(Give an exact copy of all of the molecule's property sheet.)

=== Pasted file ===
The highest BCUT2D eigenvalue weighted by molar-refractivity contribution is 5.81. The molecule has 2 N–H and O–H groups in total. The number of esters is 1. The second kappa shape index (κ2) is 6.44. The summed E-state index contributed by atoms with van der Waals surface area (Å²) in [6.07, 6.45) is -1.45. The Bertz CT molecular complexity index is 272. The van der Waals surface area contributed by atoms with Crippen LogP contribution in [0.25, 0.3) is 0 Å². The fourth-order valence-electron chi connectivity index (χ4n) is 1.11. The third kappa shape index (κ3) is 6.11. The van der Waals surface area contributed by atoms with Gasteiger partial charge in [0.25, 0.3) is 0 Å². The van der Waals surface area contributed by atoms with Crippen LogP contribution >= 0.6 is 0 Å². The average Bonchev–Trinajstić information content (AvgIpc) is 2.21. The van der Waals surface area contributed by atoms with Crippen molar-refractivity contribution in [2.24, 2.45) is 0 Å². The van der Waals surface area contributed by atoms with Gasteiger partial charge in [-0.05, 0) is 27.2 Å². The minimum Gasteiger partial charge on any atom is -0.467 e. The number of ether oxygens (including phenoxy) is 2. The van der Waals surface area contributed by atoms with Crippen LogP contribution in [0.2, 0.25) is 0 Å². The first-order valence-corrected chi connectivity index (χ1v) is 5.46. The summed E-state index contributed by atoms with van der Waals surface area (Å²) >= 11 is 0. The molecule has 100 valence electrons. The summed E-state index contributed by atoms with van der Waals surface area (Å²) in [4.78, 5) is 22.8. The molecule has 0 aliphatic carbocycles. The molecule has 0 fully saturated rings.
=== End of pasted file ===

The highest BCUT2D eigenvalue weighted by molar-refractivity contribution is 5.81. The molecule has 2 N–H and O–H groups in total. The number of esters is 1. The second kappa shape index (κ2) is 6.44. The summed E-state index contributed by atoms with van der Waals surface area (Å²) in [6.07, 6.45) is -1.45. The Bertz CT molecular complexity index is 272. The van der Waals surface area contributed by atoms with Crippen LogP contribution in [0.25, 0.3) is 0 Å². The fourth-order valence-electron chi connectivity index (χ4n) is 1.11. The third kappa shape index (κ3) is 6.11. The van der Waals surface area contributed by atoms with Gasteiger partial charge in [0.25, 0.3) is 0 Å². The van der Waals surface area contributed by atoms with Crippen LogP contribution >= 0.6 is 0 Å². The average Bonchev–Trinajstić information content (AvgIpc) is 2.21. The van der Waals surface area contributed by atoms with Crippen molar-refractivity contribution in [2.24, 2.45) is 0 Å². The van der Waals surface area contributed by atoms with Gasteiger partial charge in [-0.05, 0) is 27.2 Å². The minimum Gasteiger partial charge on any atom is -0.467 e. The number of ether oxygens (including phenoxy) is 2. The van der Waals surface area contributed by atoms with Crippen LogP contribution in [0.2, 0.25) is 0 Å². The first-order valence-corrected chi connectivity index (χ1v) is 5.46. The summed E-state index contributed by atoms with van der Waals surface area (Å²) >= 11 is 0. The molecule has 100 valence electrons. The summed E-state index contributed by atoms with van der Waals surface area (Å²) in [4.78, 5) is 22.8. The molecule has 0 aliphatic carbocycles. The molecule has 0 fully saturated rings.